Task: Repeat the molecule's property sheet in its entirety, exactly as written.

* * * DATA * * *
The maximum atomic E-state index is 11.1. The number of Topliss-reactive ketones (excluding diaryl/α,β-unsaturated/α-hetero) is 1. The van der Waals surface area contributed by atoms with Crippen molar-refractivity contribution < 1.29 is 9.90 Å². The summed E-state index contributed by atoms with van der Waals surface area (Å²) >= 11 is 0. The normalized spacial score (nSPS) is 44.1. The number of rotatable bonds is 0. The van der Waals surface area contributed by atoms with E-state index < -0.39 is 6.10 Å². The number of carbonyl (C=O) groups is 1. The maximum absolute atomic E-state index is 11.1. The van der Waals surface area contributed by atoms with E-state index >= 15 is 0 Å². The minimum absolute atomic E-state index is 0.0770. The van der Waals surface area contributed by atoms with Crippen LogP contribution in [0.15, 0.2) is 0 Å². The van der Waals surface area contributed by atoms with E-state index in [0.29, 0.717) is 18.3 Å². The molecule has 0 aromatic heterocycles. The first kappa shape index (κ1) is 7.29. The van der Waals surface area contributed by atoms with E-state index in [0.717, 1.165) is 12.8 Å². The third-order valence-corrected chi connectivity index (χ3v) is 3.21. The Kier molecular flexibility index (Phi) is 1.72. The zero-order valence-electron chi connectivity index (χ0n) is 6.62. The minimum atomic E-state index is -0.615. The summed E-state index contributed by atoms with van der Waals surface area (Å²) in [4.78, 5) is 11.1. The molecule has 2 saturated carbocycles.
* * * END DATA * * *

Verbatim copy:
The maximum atomic E-state index is 11.1. The number of Topliss-reactive ketones (excluding diaryl/α,β-unsaturated/α-hetero) is 1. The van der Waals surface area contributed by atoms with Crippen molar-refractivity contribution < 1.29 is 9.90 Å². The summed E-state index contributed by atoms with van der Waals surface area (Å²) >= 11 is 0. The normalized spacial score (nSPS) is 44.1. The number of rotatable bonds is 0. The van der Waals surface area contributed by atoms with E-state index < -0.39 is 6.10 Å². The number of carbonyl (C=O) groups is 1. The maximum absolute atomic E-state index is 11.1. The van der Waals surface area contributed by atoms with E-state index >= 15 is 0 Å². The minimum absolute atomic E-state index is 0.0770. The van der Waals surface area contributed by atoms with Crippen LogP contribution in [0.15, 0.2) is 0 Å². The van der Waals surface area contributed by atoms with E-state index in [0.29, 0.717) is 18.3 Å². The molecule has 0 aromatic heterocycles. The first kappa shape index (κ1) is 7.29. The van der Waals surface area contributed by atoms with E-state index in [0.717, 1.165) is 12.8 Å². The third-order valence-corrected chi connectivity index (χ3v) is 3.21. The Kier molecular flexibility index (Phi) is 1.72. The zero-order valence-electron chi connectivity index (χ0n) is 6.62. The minimum atomic E-state index is -0.615. The summed E-state index contributed by atoms with van der Waals surface area (Å²) in [4.78, 5) is 11.1. The molecule has 2 saturated carbocycles.